"It was our intent that those ineligible would be granted some grace by the state if they registered without intent to commit voter fraud," he tweeted on Aug. 18.
Intent is core to these cases. A prosecutor must prove that a defendant knowingly and willingly registered to vote or knowingly and willingly voted while ineligible. It is not enough for a conviction to show solely that the voter cast their ballot while ineligible, according to Robert Barrar, a criminal defense attorney representing another defendant charged with election fraud.
In many of these cases, the accused have told officers they believed they were eligible to vote, according to their affidavits of arrest.
Mark Earley, president of Florida's election supervisor association, told ABC News that the local supervisors do not have the resources to check a prospective voter's criminal record. That is the Department of State's obligation, he said.
Election supervisors check the applications and then transmit them to Tallahassee, where Division of Elections' staff can check convictions against voter rolls.
Unless an election supervisor receives a packet from the Department of State which contains information that says a voter is ineligible, the voter is sent a voting card, Earley said.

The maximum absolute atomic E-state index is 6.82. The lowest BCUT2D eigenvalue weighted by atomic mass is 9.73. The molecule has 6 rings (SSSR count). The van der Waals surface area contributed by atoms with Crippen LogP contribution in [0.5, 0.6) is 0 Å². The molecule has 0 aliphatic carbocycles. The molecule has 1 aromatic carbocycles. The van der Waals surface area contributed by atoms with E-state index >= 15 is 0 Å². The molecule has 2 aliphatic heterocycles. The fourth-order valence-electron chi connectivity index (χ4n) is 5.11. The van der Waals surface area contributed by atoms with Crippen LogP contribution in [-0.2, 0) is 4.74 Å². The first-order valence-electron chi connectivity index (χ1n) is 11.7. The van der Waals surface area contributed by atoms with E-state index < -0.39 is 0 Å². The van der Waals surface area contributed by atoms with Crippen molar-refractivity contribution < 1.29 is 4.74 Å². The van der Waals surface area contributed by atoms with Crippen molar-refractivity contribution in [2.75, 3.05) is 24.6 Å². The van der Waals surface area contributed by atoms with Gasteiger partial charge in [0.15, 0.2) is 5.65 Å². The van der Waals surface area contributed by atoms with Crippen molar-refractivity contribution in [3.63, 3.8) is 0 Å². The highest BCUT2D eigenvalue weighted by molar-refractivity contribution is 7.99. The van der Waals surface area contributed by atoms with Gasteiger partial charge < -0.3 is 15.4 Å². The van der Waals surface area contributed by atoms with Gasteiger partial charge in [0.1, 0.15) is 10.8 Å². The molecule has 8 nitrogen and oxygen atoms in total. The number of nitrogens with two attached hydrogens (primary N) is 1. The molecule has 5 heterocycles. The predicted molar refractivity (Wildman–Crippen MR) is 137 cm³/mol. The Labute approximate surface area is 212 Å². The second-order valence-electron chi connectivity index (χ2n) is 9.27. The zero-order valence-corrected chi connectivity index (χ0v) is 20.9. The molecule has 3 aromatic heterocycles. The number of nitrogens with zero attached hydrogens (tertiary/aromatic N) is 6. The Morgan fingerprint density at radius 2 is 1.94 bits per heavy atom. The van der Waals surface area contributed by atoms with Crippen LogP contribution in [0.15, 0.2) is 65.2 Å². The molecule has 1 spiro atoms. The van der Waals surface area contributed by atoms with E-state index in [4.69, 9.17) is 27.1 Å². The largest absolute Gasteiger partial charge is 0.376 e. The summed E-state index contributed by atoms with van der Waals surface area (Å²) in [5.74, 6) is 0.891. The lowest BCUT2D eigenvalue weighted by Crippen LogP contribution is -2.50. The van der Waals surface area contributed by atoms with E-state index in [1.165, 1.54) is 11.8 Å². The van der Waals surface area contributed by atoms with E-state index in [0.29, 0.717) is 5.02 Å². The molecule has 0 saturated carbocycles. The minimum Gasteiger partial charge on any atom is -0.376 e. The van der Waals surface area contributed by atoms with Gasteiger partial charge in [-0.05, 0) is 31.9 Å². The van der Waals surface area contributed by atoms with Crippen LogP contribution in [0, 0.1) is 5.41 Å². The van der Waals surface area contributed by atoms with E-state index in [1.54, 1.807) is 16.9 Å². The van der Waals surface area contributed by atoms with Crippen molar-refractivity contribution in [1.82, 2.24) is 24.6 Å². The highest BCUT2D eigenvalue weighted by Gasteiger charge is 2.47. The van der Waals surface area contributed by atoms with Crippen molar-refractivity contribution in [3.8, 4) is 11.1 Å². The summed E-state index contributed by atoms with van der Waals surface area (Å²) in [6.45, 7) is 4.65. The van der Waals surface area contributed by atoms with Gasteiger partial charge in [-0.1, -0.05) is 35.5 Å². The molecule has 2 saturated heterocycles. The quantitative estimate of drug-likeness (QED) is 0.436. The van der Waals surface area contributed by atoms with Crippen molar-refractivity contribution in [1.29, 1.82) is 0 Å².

But due to a backlog, as described by a Divisions of Elections official in a 2020 federal case, Florida was "struggling" to come up with a process to identify ineligible felons, The Tampa Bay Times reported.
It's unclear if the Department of State ever sent those packets to local election officials. But local election officials sent all 20 voter cards to the arrested voters, according to the Tampa Bay Times. The former head of the Office of Election Crimes and Security, Pete Antonacci, sent a letter reviewed by ABC News to local elections supervisors on the day of the governor's announcement, telling them "through no fault of your own" convicted felons voted in their counties.
Neil Volz, the deputy director of the Florida Rights Restoration Coalition, who helped Brandes with Amendment 4, said in a statement that Friday's ruling, "strengthens our resolve to continue to place people over politics."
The ruling in Wood's case is the first disposition of the 18 cases that were announced by the Florida Department of Law Enforcement, following the DeSantis announcement.